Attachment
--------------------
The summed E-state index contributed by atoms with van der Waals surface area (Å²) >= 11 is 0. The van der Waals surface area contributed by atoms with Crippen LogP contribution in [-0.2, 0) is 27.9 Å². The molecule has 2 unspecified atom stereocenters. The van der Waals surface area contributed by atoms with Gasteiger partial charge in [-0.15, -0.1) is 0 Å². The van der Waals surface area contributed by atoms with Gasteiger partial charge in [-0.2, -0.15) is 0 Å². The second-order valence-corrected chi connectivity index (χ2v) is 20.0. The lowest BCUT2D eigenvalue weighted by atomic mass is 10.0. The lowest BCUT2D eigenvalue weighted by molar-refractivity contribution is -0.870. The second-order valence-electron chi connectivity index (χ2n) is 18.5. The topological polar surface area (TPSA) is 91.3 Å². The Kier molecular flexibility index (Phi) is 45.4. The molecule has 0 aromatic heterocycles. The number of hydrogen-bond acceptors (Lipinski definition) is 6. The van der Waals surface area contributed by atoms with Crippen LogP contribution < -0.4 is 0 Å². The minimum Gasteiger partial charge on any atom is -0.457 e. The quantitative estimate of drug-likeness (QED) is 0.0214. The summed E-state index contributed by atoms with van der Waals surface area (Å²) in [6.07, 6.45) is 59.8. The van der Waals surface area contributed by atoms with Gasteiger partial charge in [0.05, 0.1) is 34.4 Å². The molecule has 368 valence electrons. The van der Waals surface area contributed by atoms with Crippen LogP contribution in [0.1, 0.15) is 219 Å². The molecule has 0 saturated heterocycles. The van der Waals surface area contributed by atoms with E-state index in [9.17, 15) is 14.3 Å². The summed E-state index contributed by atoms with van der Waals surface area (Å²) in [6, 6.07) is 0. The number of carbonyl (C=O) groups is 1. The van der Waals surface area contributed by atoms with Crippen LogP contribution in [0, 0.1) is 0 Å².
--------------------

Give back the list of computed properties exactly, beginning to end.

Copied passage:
The summed E-state index contributed by atoms with van der Waals surface area (Å²) >= 11 is 0. The van der Waals surface area contributed by atoms with Crippen LogP contribution in [-0.2, 0) is 27.9 Å². The molecule has 2 unspecified atom stereocenters. The van der Waals surface area contributed by atoms with Gasteiger partial charge in [-0.15, -0.1) is 0 Å². The van der Waals surface area contributed by atoms with Gasteiger partial charge in [-0.2, -0.15) is 0 Å². The second-order valence-corrected chi connectivity index (χ2v) is 20.0. The lowest BCUT2D eigenvalue weighted by atomic mass is 10.0. The lowest BCUT2D eigenvalue weighted by molar-refractivity contribution is -0.870. The second-order valence-electron chi connectivity index (χ2n) is 18.5. The topological polar surface area (TPSA) is 91.3 Å². The Kier molecular flexibility index (Phi) is 45.4. The molecule has 0 aromatic heterocycles. The number of hydrogen-bond acceptors (Lipinski definition) is 6. The van der Waals surface area contributed by atoms with Crippen LogP contribution < -0.4 is 0 Å². The minimum Gasteiger partial charge on any atom is -0.457 e. The quantitative estimate of drug-likeness (QED) is 0.0214. The summed E-state index contributed by atoms with van der Waals surface area (Å²) in [6.07, 6.45) is 59.8. The van der Waals surface area contributed by atoms with Gasteiger partial charge in [0.05, 0.1) is 34.4 Å². The molecule has 368 valence electrons. The van der Waals surface area contributed by atoms with Crippen LogP contribution in [0.1, 0.15) is 219 Å². The molecule has 0 saturated heterocycles. The van der Waals surface area contributed by atoms with E-state index in [9.17, 15) is 14.3 Å². The summed E-state index contributed by atoms with van der Waals surface area (Å²) in [6, 6.07) is 0. The number of carbonyl (C=O) groups is 1. The van der Waals surface area contributed by atoms with Crippen LogP contribution in [0, 0.1) is 0 Å².